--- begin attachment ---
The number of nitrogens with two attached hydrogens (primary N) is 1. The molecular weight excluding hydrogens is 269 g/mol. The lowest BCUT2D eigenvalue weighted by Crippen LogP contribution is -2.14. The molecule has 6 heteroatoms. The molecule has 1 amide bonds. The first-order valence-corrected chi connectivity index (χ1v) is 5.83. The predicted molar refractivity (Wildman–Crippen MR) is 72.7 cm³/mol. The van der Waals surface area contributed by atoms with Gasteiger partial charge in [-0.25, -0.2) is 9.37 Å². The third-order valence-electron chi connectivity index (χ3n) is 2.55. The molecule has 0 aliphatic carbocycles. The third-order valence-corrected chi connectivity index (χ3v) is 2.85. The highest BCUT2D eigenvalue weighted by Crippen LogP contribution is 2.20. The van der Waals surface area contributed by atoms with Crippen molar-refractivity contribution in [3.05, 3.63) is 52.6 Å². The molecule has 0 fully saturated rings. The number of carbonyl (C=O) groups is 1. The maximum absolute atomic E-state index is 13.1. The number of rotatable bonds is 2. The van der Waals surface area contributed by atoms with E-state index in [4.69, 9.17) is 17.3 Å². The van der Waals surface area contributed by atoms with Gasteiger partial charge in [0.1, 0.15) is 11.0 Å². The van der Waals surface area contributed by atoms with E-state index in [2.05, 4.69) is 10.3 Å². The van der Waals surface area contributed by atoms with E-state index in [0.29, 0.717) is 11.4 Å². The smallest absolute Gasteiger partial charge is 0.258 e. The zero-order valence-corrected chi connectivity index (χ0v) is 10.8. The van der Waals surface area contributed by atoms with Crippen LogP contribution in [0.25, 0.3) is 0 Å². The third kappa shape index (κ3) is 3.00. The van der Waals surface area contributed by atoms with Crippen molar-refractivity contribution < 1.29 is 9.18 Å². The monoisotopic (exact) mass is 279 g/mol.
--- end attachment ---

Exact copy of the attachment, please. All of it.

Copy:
The number of nitrogens with two attached hydrogens (primary N) is 1. The molecular weight excluding hydrogens is 269 g/mol. The lowest BCUT2D eigenvalue weighted by Crippen LogP contribution is -2.14. The molecule has 6 heteroatoms. The molecule has 1 amide bonds. The first-order valence-corrected chi connectivity index (χ1v) is 5.83. The predicted molar refractivity (Wildman–Crippen MR) is 72.7 cm³/mol. The van der Waals surface area contributed by atoms with Gasteiger partial charge in [-0.25, -0.2) is 9.37 Å². The third-order valence-electron chi connectivity index (χ3n) is 2.55. The molecule has 0 aliphatic carbocycles. The third-order valence-corrected chi connectivity index (χ3v) is 2.85. The highest BCUT2D eigenvalue weighted by Crippen LogP contribution is 2.20. The van der Waals surface area contributed by atoms with Crippen molar-refractivity contribution in [3.05, 3.63) is 52.6 Å². The molecule has 0 fully saturated rings. The number of carbonyl (C=O) groups is 1. The maximum absolute atomic E-state index is 13.1. The number of rotatable bonds is 2. The van der Waals surface area contributed by atoms with E-state index in [4.69, 9.17) is 17.3 Å². The van der Waals surface area contributed by atoms with Gasteiger partial charge in [0.1, 0.15) is 11.0 Å². The van der Waals surface area contributed by atoms with E-state index in [2.05, 4.69) is 10.3 Å². The van der Waals surface area contributed by atoms with E-state index in [0.29, 0.717) is 11.4 Å². The smallest absolute Gasteiger partial charge is 0.258 e. The zero-order valence-corrected chi connectivity index (χ0v) is 10.8. The van der Waals surface area contributed by atoms with Crippen LogP contribution in [0.25, 0.3) is 0 Å². The third kappa shape index (κ3) is 3.00. The van der Waals surface area contributed by atoms with Crippen molar-refractivity contribution < 1.29 is 9.18 Å². The monoisotopic (exact) mass is 279 g/mol.